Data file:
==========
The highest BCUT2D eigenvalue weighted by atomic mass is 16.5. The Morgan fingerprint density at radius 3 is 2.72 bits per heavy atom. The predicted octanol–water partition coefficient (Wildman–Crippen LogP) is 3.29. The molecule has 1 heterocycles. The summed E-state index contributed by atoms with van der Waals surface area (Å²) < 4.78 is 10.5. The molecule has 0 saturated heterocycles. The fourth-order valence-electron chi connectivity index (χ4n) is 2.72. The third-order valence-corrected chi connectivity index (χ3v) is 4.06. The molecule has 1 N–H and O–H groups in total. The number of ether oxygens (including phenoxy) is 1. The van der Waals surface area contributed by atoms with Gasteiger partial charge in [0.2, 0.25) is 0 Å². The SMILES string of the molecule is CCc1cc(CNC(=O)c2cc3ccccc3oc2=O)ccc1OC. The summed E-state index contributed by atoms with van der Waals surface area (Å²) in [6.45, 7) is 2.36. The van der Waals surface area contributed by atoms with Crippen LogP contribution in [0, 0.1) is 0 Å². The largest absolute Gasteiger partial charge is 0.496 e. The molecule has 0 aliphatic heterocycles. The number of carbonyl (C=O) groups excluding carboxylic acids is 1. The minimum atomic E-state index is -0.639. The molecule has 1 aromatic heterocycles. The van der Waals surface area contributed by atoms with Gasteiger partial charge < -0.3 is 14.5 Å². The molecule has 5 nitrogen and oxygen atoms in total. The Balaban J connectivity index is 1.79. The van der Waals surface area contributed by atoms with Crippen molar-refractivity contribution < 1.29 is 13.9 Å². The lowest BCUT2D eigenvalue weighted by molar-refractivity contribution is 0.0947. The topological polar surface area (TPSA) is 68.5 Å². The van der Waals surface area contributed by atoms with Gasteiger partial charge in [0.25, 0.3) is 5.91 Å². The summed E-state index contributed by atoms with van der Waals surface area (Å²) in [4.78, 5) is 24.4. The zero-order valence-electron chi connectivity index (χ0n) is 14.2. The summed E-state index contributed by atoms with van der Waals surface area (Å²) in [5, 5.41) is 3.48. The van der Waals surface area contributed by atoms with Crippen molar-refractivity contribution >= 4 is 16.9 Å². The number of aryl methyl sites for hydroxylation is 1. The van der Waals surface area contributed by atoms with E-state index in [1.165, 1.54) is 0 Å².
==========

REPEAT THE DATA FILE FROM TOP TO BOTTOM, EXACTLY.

The highest BCUT2D eigenvalue weighted by atomic mass is 16.5. The Morgan fingerprint density at radius 3 is 2.72 bits per heavy atom. The predicted octanol–water partition coefficient (Wildman–Crippen LogP) is 3.29. The molecule has 1 heterocycles. The summed E-state index contributed by atoms with van der Waals surface area (Å²) < 4.78 is 10.5. The molecule has 0 saturated heterocycles. The fourth-order valence-electron chi connectivity index (χ4n) is 2.72. The third-order valence-corrected chi connectivity index (χ3v) is 4.06. The molecule has 1 N–H and O–H groups in total. The number of ether oxygens (including phenoxy) is 1. The van der Waals surface area contributed by atoms with Gasteiger partial charge in [0.2, 0.25) is 0 Å². The SMILES string of the molecule is CCc1cc(CNC(=O)c2cc3ccccc3oc2=O)ccc1OC. The summed E-state index contributed by atoms with van der Waals surface area (Å²) in [6.45, 7) is 2.36. The van der Waals surface area contributed by atoms with Crippen LogP contribution in [0, 0.1) is 0 Å². The largest absolute Gasteiger partial charge is 0.496 e. The molecule has 0 aliphatic heterocycles. The number of carbonyl (C=O) groups excluding carboxylic acids is 1. The minimum atomic E-state index is -0.639. The molecule has 1 aromatic heterocycles. The van der Waals surface area contributed by atoms with Gasteiger partial charge < -0.3 is 14.5 Å². The molecule has 5 nitrogen and oxygen atoms in total. The Balaban J connectivity index is 1.79. The van der Waals surface area contributed by atoms with Crippen molar-refractivity contribution < 1.29 is 13.9 Å². The lowest BCUT2D eigenvalue weighted by molar-refractivity contribution is 0.0947. The topological polar surface area (TPSA) is 68.5 Å². The van der Waals surface area contributed by atoms with Gasteiger partial charge in [0.25, 0.3) is 5.91 Å². The summed E-state index contributed by atoms with van der Waals surface area (Å²) in [4.78, 5) is 24.4. The zero-order valence-electron chi connectivity index (χ0n) is 14.2. The summed E-state index contributed by atoms with van der Waals surface area (Å²) in [5, 5.41) is 3.48. The van der Waals surface area contributed by atoms with Crippen molar-refractivity contribution >= 4 is 16.9 Å². The number of aryl methyl sites for hydroxylation is 1. The van der Waals surface area contributed by atoms with E-state index in [1.165, 1.54) is 0 Å².